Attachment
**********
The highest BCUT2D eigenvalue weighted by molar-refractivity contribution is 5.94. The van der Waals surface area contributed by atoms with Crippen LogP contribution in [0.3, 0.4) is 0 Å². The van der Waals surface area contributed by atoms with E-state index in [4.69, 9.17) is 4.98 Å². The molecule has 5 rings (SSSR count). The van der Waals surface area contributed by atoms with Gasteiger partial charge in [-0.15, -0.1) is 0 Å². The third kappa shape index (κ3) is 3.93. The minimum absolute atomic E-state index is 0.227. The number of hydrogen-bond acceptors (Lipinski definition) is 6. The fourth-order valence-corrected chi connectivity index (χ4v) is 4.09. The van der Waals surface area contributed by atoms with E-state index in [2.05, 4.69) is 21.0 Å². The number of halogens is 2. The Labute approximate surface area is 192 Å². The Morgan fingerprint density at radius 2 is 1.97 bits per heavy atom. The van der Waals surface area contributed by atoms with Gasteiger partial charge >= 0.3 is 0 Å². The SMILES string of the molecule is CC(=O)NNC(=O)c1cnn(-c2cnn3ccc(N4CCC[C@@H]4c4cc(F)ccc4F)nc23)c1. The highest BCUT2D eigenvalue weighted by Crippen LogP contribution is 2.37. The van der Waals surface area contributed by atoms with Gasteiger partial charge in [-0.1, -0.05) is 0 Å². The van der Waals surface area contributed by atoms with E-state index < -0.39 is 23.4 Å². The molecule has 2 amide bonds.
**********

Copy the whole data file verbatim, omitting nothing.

The highest BCUT2D eigenvalue weighted by molar-refractivity contribution is 5.94. The van der Waals surface area contributed by atoms with Crippen LogP contribution in [0.3, 0.4) is 0 Å². The van der Waals surface area contributed by atoms with E-state index in [4.69, 9.17) is 4.98 Å². The molecule has 5 rings (SSSR count). The van der Waals surface area contributed by atoms with Gasteiger partial charge in [-0.15, -0.1) is 0 Å². The third kappa shape index (κ3) is 3.93. The minimum absolute atomic E-state index is 0.227. The number of hydrogen-bond acceptors (Lipinski definition) is 6. The fourth-order valence-corrected chi connectivity index (χ4v) is 4.09. The van der Waals surface area contributed by atoms with E-state index in [2.05, 4.69) is 21.0 Å². The number of halogens is 2. The Labute approximate surface area is 192 Å². The Morgan fingerprint density at radius 2 is 1.97 bits per heavy atom. The van der Waals surface area contributed by atoms with Gasteiger partial charge >= 0.3 is 0 Å². The SMILES string of the molecule is CC(=O)NNC(=O)c1cnn(-c2cnn3ccc(N4CCC[C@@H]4c4cc(F)ccc4F)nc23)c1. The highest BCUT2D eigenvalue weighted by Crippen LogP contribution is 2.37. The van der Waals surface area contributed by atoms with Gasteiger partial charge in [-0.1, -0.05) is 0 Å². The van der Waals surface area contributed by atoms with E-state index < -0.39 is 23.4 Å². The molecule has 2 amide bonds.